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Mount Shasta City Council decides against fines for businesses who defy mask mandate

Kelsey Shelton
Mount Shasta Herald
Tessa Montgomery is sworn in to the Mount Shasta City Council on Monday, Dec. 14, 2020 from home via Zoom.

A proposed emergency ordinance that would have imposed fines on Mount Shasta businesses that don't follow mask mandates died at Monday's city council meeting due to a lack of support.

“It’s an issue of public health and safety, that’s why it is being suggested,” said city councilor Jeffrey Collings. Although he and newly sworn in councilor Tim Stearns were in favor of an ordinance, Tessa Montgomery, John Redmond and John Stackfleth decided that such an ordinance would be difficult to enforce.

Monday was a busy night for the Mount Shasta City Council as they presented outgoing councilors with public service awards; swore in new members of the council; elected a new mayor; and discussed the masking ordinance.

“It was an honor to serve and I look at it as one of the most satisfying things I’ve done in my life,” said Paul Engstrom, who spent four years on the council and decided not to run for reelection in November as he was presented with a plaque commemorating his time on the council.

Barbara Wagner, who was voted out in November, started her public service on the Mount Shasta Planning Commission in 2013 and spent four years on the council. She encouraged citizens to continue to participate in city government. “I’ve grown a lot from this, sometimes you have to take a beating, but resilience is key in this position. It requires resiliency and requires you to be yourself," Wagner said.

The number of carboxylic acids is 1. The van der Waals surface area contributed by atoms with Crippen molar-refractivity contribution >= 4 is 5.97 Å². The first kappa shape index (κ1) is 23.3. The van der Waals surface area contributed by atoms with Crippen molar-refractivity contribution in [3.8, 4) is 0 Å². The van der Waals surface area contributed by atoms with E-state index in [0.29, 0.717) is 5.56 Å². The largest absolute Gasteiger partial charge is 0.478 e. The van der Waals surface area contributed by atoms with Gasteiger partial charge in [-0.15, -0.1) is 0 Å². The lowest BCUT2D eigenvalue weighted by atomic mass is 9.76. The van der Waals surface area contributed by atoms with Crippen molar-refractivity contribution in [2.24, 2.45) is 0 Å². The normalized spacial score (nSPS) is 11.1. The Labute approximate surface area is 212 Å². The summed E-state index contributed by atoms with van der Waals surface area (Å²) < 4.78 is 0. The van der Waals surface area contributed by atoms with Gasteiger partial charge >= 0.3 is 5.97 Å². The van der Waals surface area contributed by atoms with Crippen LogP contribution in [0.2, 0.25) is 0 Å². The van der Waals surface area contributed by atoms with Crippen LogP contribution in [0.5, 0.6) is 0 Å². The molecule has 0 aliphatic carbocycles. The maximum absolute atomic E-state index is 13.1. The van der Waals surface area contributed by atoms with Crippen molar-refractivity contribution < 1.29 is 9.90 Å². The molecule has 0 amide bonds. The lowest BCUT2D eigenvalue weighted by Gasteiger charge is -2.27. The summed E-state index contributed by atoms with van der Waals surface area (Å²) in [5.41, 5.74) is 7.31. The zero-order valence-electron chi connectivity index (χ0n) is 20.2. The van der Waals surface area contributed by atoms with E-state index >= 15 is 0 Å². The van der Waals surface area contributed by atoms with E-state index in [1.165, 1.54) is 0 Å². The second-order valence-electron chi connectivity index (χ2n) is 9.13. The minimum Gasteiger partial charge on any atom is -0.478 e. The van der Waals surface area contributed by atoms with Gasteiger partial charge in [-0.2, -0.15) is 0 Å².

Tim Stearns is sworn in to the Mount Shasta City Council on Monday, Dec. 14 from home via Zoom.

 After presenting their awards, City Clerk John Kennedy Sr., swore in returning councilor John Stackfleth, as well as newcomer Tessa Montgomery and Tim Stearns, who served more than 20 years on the council before briefly losing his seat and being reelected in November.

In a quick process to select a new mayor, Stackfleth nominated Redmond, who will be serving his first year at the head of the council. Stearns then nominated Collings as mayor pro-tem and the motion carried.

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More:At 37, Tessa Montgomery is one of youngest to be elected to Mt. Shasta City Council

Mask ordinance

The ordinance was brought forward by Collings, who expressed concerns at previous meetings about Mount Shasta businesses that either don't follow the state's mask mandate or fail to enforce it.

The ordinance would implement fines for such businesses and would not enforce the wearing of masks by the public at all times.

Montgomery noted that the state has already implemented guidelines for restaurants, and she questioned how the city would enforce the ordinance without manpower.

Mount Shasta Police Chief Parish Cross said there would be no realistic way that his officers could enforce such an ordinance. He said more education is needed on the subject of mask wearing.

Finance Director Muriel Terrell said the Siskiyou County Health Department's code enforcement form is now available to the public to report mask violations.

However, “they do not have the ability to enforce," Howarth Terrell said. "But they would reach out and try to educate them and tell them why they need to follow the mandate."

At the end of the discussion, Stearns moved to approve the modified ordinance. With only his support and Collings' the ordinance died.